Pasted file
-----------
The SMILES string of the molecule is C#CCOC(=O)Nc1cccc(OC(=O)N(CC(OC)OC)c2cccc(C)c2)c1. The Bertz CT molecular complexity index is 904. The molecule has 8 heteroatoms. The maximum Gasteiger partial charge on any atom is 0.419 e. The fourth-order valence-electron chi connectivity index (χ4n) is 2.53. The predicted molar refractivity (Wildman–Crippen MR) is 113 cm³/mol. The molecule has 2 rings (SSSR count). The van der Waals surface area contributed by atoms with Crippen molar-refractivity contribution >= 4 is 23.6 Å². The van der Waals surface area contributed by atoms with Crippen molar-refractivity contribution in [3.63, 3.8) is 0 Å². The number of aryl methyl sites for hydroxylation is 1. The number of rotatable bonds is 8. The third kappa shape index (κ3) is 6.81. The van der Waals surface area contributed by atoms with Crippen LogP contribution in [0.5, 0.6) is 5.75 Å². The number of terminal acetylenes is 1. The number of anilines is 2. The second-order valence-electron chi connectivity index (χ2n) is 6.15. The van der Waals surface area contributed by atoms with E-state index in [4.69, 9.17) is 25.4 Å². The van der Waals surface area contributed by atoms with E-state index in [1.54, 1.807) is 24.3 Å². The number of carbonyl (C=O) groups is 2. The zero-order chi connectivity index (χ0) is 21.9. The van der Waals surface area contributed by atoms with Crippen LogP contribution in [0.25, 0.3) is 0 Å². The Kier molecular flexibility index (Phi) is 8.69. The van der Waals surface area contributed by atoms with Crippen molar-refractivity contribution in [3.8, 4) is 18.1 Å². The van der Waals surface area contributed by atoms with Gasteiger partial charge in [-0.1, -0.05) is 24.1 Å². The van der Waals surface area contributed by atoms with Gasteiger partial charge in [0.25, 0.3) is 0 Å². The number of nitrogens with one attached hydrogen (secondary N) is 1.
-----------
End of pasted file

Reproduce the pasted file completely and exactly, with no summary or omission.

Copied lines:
The SMILES string of the molecule is C#CCOC(=O)Nc1cccc(OC(=O)N(CC(OC)OC)c2cccc(C)c2)c1. The Bertz CT molecular complexity index is 904. The molecule has 8 heteroatoms. The maximum Gasteiger partial charge on any atom is 0.419 e. The fourth-order valence-electron chi connectivity index (χ4n) is 2.53. The predicted molar refractivity (Wildman–Crippen MR) is 113 cm³/mol. The molecule has 2 rings (SSSR count). The van der Waals surface area contributed by atoms with Crippen molar-refractivity contribution >= 4 is 23.6 Å². The van der Waals surface area contributed by atoms with Crippen molar-refractivity contribution in [3.63, 3.8) is 0 Å². The number of aryl methyl sites for hydroxylation is 1. The number of rotatable bonds is 8. The third kappa shape index (κ3) is 6.81. The van der Waals surface area contributed by atoms with Crippen LogP contribution in [0.5, 0.6) is 5.75 Å². The number of terminal acetylenes is 1. The number of anilines is 2. The second-order valence-electron chi connectivity index (χ2n) is 6.15. The van der Waals surface area contributed by atoms with E-state index in [4.69, 9.17) is 25.4 Å². The van der Waals surface area contributed by atoms with E-state index in [1.54, 1.807) is 24.3 Å². The number of carbonyl (C=O) groups is 2. The zero-order chi connectivity index (χ0) is 21.9. The van der Waals surface area contributed by atoms with Crippen LogP contribution in [0.25, 0.3) is 0 Å². The Kier molecular flexibility index (Phi) is 8.69. The van der Waals surface area contributed by atoms with Crippen molar-refractivity contribution in [3.8, 4) is 18.1 Å². The van der Waals surface area contributed by atoms with Gasteiger partial charge in [-0.1, -0.05) is 24.1 Å². The van der Waals surface area contributed by atoms with Gasteiger partial charge in [0.25, 0.3) is 0 Å². The number of nitrogens with one attached hydrogen (secondary N) is 1.